Miscalculations Lead to Minute Discrepancy...It's Only $16.1 Million...Stop Arguing Over What Amounts to Little More Than a Few Pennies in the Bucket
For most automakers, $16.1 million is a drop in the bucket. It's so minute that it could quite possibly go unnoticed. Or, if discovered, it gets put under the heading of "accounting error."
That's not true for down-and-almost-out Fisker Automotive.
Fisker now alleges that former battery supplier, bankrupt A123 Systems, is trying to short-change the automaker to the tune of $16.1 million.
How? A123 Systems is currently seeking court permission for its disclosure statement, which details its creditor-repayment plan, but in a recent filing with the US Bankruptcy Court in Delaware, Fisker says A123's disclosure statement is not accurately conveying how much it actually owes the automaker.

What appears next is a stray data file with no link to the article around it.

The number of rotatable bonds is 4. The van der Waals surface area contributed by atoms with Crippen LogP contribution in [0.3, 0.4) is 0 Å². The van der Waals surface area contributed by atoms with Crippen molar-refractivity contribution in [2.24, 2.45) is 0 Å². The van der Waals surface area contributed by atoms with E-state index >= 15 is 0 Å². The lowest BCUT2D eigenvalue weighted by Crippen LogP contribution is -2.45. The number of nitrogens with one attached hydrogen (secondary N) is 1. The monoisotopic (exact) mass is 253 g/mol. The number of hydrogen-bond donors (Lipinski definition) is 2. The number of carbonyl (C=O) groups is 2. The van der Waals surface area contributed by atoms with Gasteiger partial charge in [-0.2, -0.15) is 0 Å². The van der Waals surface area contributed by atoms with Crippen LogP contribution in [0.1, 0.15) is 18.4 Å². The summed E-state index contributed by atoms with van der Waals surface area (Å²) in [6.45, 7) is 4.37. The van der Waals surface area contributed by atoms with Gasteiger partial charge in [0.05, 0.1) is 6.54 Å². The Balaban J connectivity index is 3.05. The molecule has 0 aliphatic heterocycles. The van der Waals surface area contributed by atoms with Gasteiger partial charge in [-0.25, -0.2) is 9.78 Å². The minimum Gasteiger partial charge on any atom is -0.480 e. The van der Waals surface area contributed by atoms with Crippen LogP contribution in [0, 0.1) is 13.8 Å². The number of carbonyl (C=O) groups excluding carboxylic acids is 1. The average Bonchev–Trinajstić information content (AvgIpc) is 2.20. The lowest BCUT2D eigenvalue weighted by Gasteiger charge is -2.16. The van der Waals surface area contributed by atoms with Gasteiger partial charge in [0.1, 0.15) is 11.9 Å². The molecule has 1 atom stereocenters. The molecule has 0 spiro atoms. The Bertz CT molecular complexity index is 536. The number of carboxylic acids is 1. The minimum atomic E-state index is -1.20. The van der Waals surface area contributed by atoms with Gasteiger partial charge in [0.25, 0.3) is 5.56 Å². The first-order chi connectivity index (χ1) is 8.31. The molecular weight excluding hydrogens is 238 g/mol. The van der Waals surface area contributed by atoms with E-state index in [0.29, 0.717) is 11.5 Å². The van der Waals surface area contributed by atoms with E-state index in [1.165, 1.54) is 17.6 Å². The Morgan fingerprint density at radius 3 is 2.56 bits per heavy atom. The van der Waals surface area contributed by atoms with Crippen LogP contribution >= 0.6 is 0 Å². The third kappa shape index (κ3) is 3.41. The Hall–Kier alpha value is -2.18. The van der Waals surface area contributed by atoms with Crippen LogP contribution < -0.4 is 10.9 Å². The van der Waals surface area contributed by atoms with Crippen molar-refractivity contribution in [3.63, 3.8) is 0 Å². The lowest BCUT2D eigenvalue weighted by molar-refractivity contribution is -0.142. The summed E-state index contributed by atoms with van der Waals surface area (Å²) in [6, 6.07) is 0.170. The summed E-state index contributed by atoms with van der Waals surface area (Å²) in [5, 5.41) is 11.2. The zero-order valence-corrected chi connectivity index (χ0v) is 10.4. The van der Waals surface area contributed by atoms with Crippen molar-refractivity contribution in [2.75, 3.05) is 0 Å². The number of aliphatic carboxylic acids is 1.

Historical Photo From When Fisker Karmas Were Actually Built...Instead of Being Concerned Over $16.1 Million, We Think That Fisker Should Focus on Actually Producing a Vehicle Again
Fisker claims the disclosure statement is misleading because it understates several debts owed by A123. For example, Fisker claims A123 owes the automaker $139.9 million, but A123 says the figure is only $123.8 million and claims that amount is owed to the entire "class" of debtors which includes Fisker. Fisker says the total debt for that "class" is more like $212 million.
As Reuters reports, Fisker will "vigorously pursue its money," but by doing so, Fisker may not be paid any money for years. Think class action lawsuit and you'll understand the gist of what's transpiring here.
And just in case you missed it, Fisker Automotive's co-founder and chairman, Henrik Fisker, resigned yesterday.